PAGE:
5 Often Overlooked Reasons Why The Princess Bride Rocks.

5 Often Overlooked Reasons Why The Princess Bride Rocks.

I want to open this article by saying that if anyone here has not seen The Princess Bride then please do that. It’s not only important for this article but it’s just one of the most amazing movies of all time. In my life I have never once met a person who has seen it who didn’t like it. With that said, the characters most people remember are Westley, our swashbuckling hero; Inigo Montoya, who will happily remind you that you killed his father and then give you ample time to prepare for your impending demise; and Fezzik, the giant with a love of rhyme played by the late Andre the Giant. So what awesome parts of the movie go unnoticed?  Well, keep reading.

  1. A Female Main Character

“What’s that?” you ask, utterly confused. “Westley isn’t a girl! Neither is Inigo or Fezzik!” Well  no. No they aren’t. They also aren’t the main character. The movie isn’t called The Dread Pirate Roberts or Hello! The Inigo Montoya Story. The movie is called The Princess Bride and if you stop and think about it you will realize that we follow Buttercup much more than we follow any of the other characters. We’re led to believe that Westley bites it in the intro, and then we follow Buttercup as she gets kidnapped and even though Westley saves her we don’t even get a good look at him until he’s about to fight Inigo.

“But she doesn’t fight the bad guys and save the day!” You’re half right.  She doesn’t fight the bad guys. The giant and the two master swordsmen do the fighting, not because because they’re a giant and two master swordsmen (swordspeople?). No one argues that Jack Burton is the main character of Big Trouble in Little China, and he plays much more of a supporting role than Buttercup.  Plus I think it’s silly to say that Buttercup doesn’t save the day at least once. Remember when they escaped the Fireswamp? While they were surrounded by the bad guys, and Westley was ready to make a fatal last stand, it was Buttercup who got them out of it. Admittedly, it didn’t get them out free and clear but it was the only way they were going to survive.

Of course, some people would say this doesn’t matter because she still fills the role of “Damsel in Distress.” Well, that’s an ok point I suppose. She does get kidnapped, and need to be rescued, but…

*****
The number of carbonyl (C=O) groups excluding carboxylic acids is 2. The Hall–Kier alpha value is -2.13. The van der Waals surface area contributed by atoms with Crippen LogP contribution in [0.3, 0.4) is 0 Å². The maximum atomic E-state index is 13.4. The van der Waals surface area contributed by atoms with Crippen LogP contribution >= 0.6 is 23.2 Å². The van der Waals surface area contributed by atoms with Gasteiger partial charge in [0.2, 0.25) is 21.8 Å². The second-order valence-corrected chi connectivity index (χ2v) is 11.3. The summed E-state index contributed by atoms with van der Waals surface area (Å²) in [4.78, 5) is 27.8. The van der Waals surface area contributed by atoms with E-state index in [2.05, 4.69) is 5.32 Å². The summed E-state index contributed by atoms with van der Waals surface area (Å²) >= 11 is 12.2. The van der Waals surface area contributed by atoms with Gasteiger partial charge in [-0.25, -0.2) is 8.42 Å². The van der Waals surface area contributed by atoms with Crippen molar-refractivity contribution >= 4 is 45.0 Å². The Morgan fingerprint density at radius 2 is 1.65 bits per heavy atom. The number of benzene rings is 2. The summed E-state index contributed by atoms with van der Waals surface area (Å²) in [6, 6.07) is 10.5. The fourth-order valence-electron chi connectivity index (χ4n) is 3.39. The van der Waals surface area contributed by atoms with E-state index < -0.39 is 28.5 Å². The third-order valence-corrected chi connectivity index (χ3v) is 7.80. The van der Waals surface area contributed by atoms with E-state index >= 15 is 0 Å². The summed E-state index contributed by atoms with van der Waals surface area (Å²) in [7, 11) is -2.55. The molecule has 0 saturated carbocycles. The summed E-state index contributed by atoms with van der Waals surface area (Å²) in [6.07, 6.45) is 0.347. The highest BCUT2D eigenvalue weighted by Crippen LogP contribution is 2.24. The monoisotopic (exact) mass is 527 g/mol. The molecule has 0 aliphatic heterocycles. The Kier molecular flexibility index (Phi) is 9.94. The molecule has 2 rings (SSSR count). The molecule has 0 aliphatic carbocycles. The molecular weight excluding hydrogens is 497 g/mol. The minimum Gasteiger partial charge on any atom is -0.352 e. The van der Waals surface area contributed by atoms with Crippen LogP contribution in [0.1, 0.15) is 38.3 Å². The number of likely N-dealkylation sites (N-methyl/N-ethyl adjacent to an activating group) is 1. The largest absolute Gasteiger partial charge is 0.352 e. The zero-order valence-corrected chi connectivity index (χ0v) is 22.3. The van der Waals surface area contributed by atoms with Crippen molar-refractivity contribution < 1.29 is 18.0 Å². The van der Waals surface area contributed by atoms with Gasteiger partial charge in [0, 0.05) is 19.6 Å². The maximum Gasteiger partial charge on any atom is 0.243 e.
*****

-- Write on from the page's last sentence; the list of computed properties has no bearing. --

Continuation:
1. Women Don’t Have to be Strong In the Same Way as Men

I don’t remember when it started, but we have this trend where female characters who are supposed to be strong are basically like men. They fight, they know kung-fu or have superpowers and can punch people out with the best of them! They call this the “strong female character” and in this case strong doesn’t always mean well-written or deep but it actually means physically strong. Of course these women are also usually just sexuality with fists, but that’s a whole different topic.

Buttercup is not a fighter and she DID need to be rescued, but she was not a meek little girl. She spent her entire time as a captive looking for opportunities to escape, at least one of which she took when she went overboard and tried to swim to shore. After her initial captors are dispatched, she takes the first opportunity she sees to shove the Dread Pirate Roberts down a hill where she could have made a run for it even if the pirate weren’t injured. Also, she remembers to worry about the Rodents of Unusual Size in the Fireswamp even though Westley had written them off and she picks up on Prince Humperdink’s deception about the ships he sent looking for Westley. She may not be a master fighter, but she is strong willed and resourceful and very intelligent. She’s not strong the same way that the men are, but that does not make her weak.

  1. Buttercup Isn’t Eye Candy.

Alright, let me make sure that I’m being clear. I’m not saying that Princess Buttercup, or the actress that played her, isn’t absolutely gorgeous. What I’m saying is that it doesn’t matter because that’s not why she’s there. The character is supposed to be a commoner and in many ways she’s fairly average. The character is certainly not done up to be “Hollywood hot”, making her a much more accessible role model for a much larger percentage of the population. Similarly, her outfit isn’t there to show anything off or sexualize her appearance. I’m sure that part of the reason for that is that this movie is aimed at young people, but it is still good practice and a good demonstration of how sexualizing your characters isn’t necessary.